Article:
Regenerative Medicine Utrecht

Joost Sluijter, PhD

RMCU, UMC Utrecht

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In 2000, Joost Sluijter received his MSc degree Medical Biology at the University Utrecht after which he was appointed to The Royal Netherlands Academy of Arts and Sciences (KNAW) as a PhD student at the Experimental Cardiology Laboratory. In 2004, he successfully defended his PhD thesis “Collagen turnover in arterial disease”. He continued his interest in the involvement ofproteases in atherosclerosis as a postdoctoral researcher at the Department of Surgery, Indiana University-Purdue University, in Indianapolis, USA.

In January 2006, Joost Sluijter started as a postdoctoral researcher in the department of cardiology (Utrecht) in the somatic stem cell program to gain more insight in the differentiation capacity of adult human CMPCs and the use of cell therapy in cardiac disease. In this line, he started to explore the role of microRNA regulation during cardiac injury and potential use for regeneration. Since March 2008, he is leading his research group in the University Medical Center Utrecht (UMCU) that is focused on cardiac regeneration. They focus on different approaches that can lead to improved recovery and diagnosis of cardiac tissue upon injury.


In my research group, we focus on stimulating cardiac regeneration, thereby using approaches that can lead to improved recovery of cardiac tissue upon injury and improve the diagnosis of acute myocardial damage. In recent years, we identified miRNAs that can push cell lineage specifications and how we could improve progenitor cell transplantation, specifically improving local delivery and cell retentions. This was in close collaborations with Domian (Harvard), Sussman (San Diego State University), and Mercola (Sanford Burnham Medical Research Institute). My group substantially improved cell delivery to the myocardium, from which we also realized that most of the injected cell action was due to the potential paracrine actions. My group has therefore started to study the use of secreted exosomes by these cells as a novel approach to induce cardiac repair and aim to create a potential of-the-shelf therapy.We have also identified several microRNAs that could be used as a direct therapeutic after myocardial damage has occured. Among them, miR-100 (Circulation 2011) and miR-214 for angiogenesis (CardioVascRes 2012), and miR-25 for heart failure (Nature 2014). These potent targets need smart delivery strategies to prevent side-effects; this directly lead me to initiate the BMM-LUST program that uses nano-medicine for targeted delivery. BMM-LUST made use of polymer-based delivery routes; the next leap in targeted delivery, I believe, lies in a natural carrier system. At this stage these polymer-based delivery routes are easily outperformed by the natural carrier system that transport biologicals between cells, called exosomes. My enthusiasm for introducing innovative molecular approaches and new therapeutic strategies, and my wide experiences in progenitor cell biology and preclinical animal model testing for cardiac injury will ensure that this research can go quickly from basic discoveries to preclinical testing in patient relevant animal models.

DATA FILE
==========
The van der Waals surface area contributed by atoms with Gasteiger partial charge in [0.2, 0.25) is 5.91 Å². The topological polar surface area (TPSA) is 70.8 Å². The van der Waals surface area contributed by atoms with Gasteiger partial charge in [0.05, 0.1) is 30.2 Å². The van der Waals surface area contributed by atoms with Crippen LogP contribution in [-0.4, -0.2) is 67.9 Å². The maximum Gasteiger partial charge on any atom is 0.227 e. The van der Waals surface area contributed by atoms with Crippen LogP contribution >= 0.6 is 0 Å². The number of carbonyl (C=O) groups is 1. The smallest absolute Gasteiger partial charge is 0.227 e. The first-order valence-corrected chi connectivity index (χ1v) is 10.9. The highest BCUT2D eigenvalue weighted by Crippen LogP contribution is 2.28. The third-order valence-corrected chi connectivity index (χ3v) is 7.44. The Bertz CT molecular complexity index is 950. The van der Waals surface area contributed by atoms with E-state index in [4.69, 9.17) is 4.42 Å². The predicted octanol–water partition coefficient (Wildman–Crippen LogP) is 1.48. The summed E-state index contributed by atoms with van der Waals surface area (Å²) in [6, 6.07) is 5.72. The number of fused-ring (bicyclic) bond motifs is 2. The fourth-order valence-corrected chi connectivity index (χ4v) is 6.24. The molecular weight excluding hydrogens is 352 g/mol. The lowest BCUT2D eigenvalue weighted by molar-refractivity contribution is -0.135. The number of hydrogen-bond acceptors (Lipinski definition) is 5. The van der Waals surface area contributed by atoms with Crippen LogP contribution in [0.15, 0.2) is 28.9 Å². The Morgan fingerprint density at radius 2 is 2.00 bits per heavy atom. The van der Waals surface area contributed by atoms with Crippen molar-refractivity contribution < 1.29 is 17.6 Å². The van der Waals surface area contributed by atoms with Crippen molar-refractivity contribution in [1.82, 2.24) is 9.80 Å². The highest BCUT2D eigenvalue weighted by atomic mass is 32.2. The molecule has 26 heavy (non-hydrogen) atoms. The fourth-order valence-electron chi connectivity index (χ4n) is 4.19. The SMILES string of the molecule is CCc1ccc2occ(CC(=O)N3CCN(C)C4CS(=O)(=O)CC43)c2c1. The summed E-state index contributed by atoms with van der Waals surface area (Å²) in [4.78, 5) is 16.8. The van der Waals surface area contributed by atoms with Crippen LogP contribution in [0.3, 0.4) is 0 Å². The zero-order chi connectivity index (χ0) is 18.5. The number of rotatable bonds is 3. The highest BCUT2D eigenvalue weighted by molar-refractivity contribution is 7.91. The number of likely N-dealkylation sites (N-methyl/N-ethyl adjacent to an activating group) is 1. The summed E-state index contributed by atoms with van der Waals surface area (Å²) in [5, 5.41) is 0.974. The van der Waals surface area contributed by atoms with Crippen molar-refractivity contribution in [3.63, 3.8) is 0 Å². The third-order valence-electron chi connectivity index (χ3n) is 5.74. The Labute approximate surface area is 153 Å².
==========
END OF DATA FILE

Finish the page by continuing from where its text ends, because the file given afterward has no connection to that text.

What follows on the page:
Selected Literature
Pubmed search: Sluijter J

  1. Joost P.G. Sluijter, Patrick van Vliet, Alain van Mil, Corina HG Metz, Pieter A.F. Doevendans, Marie-José Goumans. microRNA-1 and 499 regulate differentiation and proliferation in human-derived cardiomyocyte progenitor cells. Arteriosclerosis, Thrombosis, and Vascular Biology 2010;30:859-868.
  2. Epicardial application of cardiac progenitor cells in a 3D-printed gelatin/hyaluronic acid patch preserves cardiac function after myocardial infarction. Gaetani R, Feyen DA, Verhage V, Slaats R, Messina E, Christman KL, Giacomello A, Doevendans PA, Sluijter JP. Biomaterials. 2015 Aug;61:339-48
  3. Alain van Mil, Sebastian Grundmann, Marie-José Goumans, Zhiyong Lei, Martinus I. Oerlemans, Sridevi Jaksani, Pieter A. Doevendans, Joost P. Sluijter. MicroRNA-214 Inhibits Angiogenesis by Targeting Quaking and Reducing Angiogenic Growth Factor Release. Cardiovascular Research 2012 Mar 15;93(4):655-65.
  4. Zwetsloot PP, Végh AM, Jansen Of Lorkeers SJ, van Hout GP, Currie GL, Sena ES, Gremmels H, Buikema JW, Goumans MJ, Macleod MR, Doevendans PA, Chamuleau SA, Sluijter JP. Cardiac Stem Cell Treatment in Myocardial Infarction: A Systematic Review and Meta-Analysis of Preclinical Studies. Circ Res. 2016 Apr 15;118(8):1223-32.
  5. Christine Wahlquist, Dongtak Jeong, Agustin Rojas-Muñoz, Changwon Kho, Ahyoung Lee, Shinichi Mitsuyama, Alain van Mil, Woo Jin Park, Joost P. G. Sluijter, Pieter A. Doevendans, Roger J. Hajjar, and Mark Mercola. Inhibition of miR-25 Improves Cardiac Contractility in the Failing Heart. Nature. 2014 Apr 24;508(7497):531-5.
  6. van den Akker F, Feyen DA, van den Hoogen P, van Laake LW, van Eeuwijk EC, Hoefer I, Pasterkamp G, Chamuleau SA, Grundeman PF, Doevendans PA, Sluijter JP. Intramyocardial stem cell injection: go(ne) with the flow. Eur Heart J. 2016 Feb 24. pii: ehw056.

Joost Sluijter, PhD FESC
Regenerative Medicine Center, UMC Utrecht
+31 88 75 575 67

Mailing address for correspondence
University Medical Center, Room number G03.550
PO Box 85500
3508 GA Utrecht
The Netherlands